Last year the Expedition kick started the Education project in association with The Global Schools Partnership. This programme is funded by The Department for International Development and provides advice and guidance, professional development opportunities and grants to help develop school partnerships between schools in the UK and schools in Africa, Asia, Latin America and the Caribbean.
Before we arrived in Trinidad, the whole team met with Trinidad and Glasgow teachers at the Graham Kerr Library to introduce ourselves, our project, have a few sandwiches and perform the play! Some members of the team then visited St Bartholemew Primary school in Glasgow to perform the Manno Stream Frog play, which judging by the wave of arms shooting up in the air at the end to ask questions was a success!
Roisin has enjoyed organising the education work since we arrived in Trinidad, co-ordinating with the teachers to set up various days of talks, plays and quizes for pupils of a range of ages at different schools. She feels it is one of the most important aspects of the expedition. In order to preserve the Earth we must inspire the next generation!
The other week we spoke of our excursion to Lopinot with St Joseph Secondary School. More recently we have visited other schools but we were constraint for time as pupils finished their final exams and the schools began to close for summer towards the end of June. However, we managed to arrange four other trips with a variety of activities!
Wednesday morning of 27th June, Roger, Roisin, Becky and a few frogs went to St Augustine Secondary school to speak with the 6th Form Environmental Science pupils. A short interactive talk was given, informing the pupils of The Scottish climate, landscape and wildlife in comparison to their own – did you know the Osprey is found in both Trinidad and Scotland? Roger spoke of the importance of maintaining biodiversity and a little on Scottish culture and local frogs! The Sustainable Development Conference, The Rio +20 was also mentioned as it has been making the headlines lately and not baring good news… Pupils were encouraged to comment on how well they think their parents and previous generations are looking after their environment… Shaking heads and ‘Not good!’ was their response… Phew! This was reassuring! The importance of looking after the environment was highlighted with an emphasis on picking up rubbish which is a real problem in the recreational areas of Trinidad. Pupils then had the chance to meet the Phyllomedusa trinitatis frogs – many Trinidadians are feart of these beautiful creatures, in some cases thinking they are poisonous but really they bode no harm to humans. The pupils soon realised this and were gathering round the frogs keen to hold one or stroke their back. Helping to change attitudes to the wildlife is another step towards perserving the flora and fauna of the island.
After lunch, frog masks were constructed and the team set off again, this time to Malabar R.C Primary School in Arima to perform the Manno Stream Frog Play to a group of 200 excitable primary one and two pupils! The play tells the tale of the discoveries of the behaviour of Mannophyrnne trinitatus by previous Glasgow Uni Expeditions, as froggy character Trini (played by Mhairi) hears Manno (played by Robbie) calling from the entrance of his cave. The reproductive lifecycle is described- it is truely special to this species as once the tadpoles hatch, the male Manno carries the tadpoles on his back to a suitable stream. He has to be on the look out for predators such as The Heron (played by Mark) and The Snake (played by Gill) and eventually finds a pool closeby the Cave Frog (played by Gary) who warns him of the fearsome Cave Toad, and the sacrifice he must make to save his offspring…. What happens? We ain’t telling! The audience decides! The pupils were joining in with all our sounds and sayings and again were able to meet our frogs! A talk was also given to the upper primary school who were keen to ask us questions. We learnt a lot too, of the best beaches and waterfalls of the isle and a few new recipes to try out when we got home!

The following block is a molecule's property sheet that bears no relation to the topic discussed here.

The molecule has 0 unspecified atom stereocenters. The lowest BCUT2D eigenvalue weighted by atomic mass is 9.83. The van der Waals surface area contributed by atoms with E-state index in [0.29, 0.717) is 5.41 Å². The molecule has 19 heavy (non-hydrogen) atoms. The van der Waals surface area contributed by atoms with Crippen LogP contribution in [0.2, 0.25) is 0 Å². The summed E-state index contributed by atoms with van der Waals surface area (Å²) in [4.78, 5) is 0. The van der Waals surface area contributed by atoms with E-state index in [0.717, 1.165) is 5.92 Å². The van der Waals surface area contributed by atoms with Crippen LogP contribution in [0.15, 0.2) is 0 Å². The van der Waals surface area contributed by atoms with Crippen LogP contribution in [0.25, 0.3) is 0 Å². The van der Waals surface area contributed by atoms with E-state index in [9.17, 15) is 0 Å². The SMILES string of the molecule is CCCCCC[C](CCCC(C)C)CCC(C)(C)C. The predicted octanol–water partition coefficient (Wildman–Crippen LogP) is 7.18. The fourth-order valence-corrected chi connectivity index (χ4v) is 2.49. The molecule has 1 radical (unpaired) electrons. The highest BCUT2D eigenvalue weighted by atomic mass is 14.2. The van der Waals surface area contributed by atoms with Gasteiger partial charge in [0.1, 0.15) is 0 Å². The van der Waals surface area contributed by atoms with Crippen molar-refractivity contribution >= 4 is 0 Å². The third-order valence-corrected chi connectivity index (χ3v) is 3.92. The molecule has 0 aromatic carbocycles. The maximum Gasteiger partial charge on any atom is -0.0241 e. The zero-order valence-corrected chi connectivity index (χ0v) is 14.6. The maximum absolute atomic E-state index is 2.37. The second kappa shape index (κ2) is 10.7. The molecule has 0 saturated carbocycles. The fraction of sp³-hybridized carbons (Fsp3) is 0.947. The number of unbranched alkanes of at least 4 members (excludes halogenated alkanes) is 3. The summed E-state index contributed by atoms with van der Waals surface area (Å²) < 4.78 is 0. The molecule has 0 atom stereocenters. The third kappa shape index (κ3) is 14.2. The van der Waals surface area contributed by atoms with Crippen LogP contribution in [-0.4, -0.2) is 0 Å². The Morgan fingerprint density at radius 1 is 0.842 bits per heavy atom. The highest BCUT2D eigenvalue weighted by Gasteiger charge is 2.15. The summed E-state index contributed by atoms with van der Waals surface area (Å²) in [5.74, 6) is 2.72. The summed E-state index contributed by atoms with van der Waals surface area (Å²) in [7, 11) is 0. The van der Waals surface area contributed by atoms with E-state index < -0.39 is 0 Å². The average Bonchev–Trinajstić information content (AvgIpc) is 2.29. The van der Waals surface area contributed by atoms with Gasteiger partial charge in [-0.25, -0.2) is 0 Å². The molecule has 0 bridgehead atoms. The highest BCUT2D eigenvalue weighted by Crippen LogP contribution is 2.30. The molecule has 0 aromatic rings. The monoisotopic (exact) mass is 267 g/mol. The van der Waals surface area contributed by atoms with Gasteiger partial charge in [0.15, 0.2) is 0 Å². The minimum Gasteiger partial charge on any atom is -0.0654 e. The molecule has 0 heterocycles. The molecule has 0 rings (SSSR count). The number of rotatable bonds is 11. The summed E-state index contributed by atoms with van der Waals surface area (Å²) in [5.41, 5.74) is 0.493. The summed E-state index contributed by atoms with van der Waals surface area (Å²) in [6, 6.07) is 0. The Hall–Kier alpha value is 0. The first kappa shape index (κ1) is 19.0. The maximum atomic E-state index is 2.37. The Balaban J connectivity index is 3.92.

Early Friday morning Roger, Roisin and Tom set off to St Augustine South Government Primary School. We were welcomed into the Principals office where we rose while the National Anthem was played and then were welcomed into the assembly hall where the children stood in rows. Roger spoke briefly of the frogs and wildlife of Trinidad, of our research and the need to preserve our environment.
Monday afternoon there, Mhairi, Roisin, Tom and Mark visited Hillview College to talk to a group of 20 6th form pupils about Turtle Conservation on the island, Biodiversity and Scottish and Trinidad Wildlife. We were touched by the closing message from one of the pupils who thanked us for our talk and informed us that they will try to be more conscious and considerate to the environment.
All the schools have kindly welcomed and supported our work. The level of enthusiasm from the pupils and teachers has warmed the cockles of our hearts. We look forward to visiting again and we plan to develop this branch of the expedition further next year!
If you are interested in us visiting your school please contact Roger Downie at Roger.Downie@glasgow.ac.uk or Roisin at firstname.lastname@example.org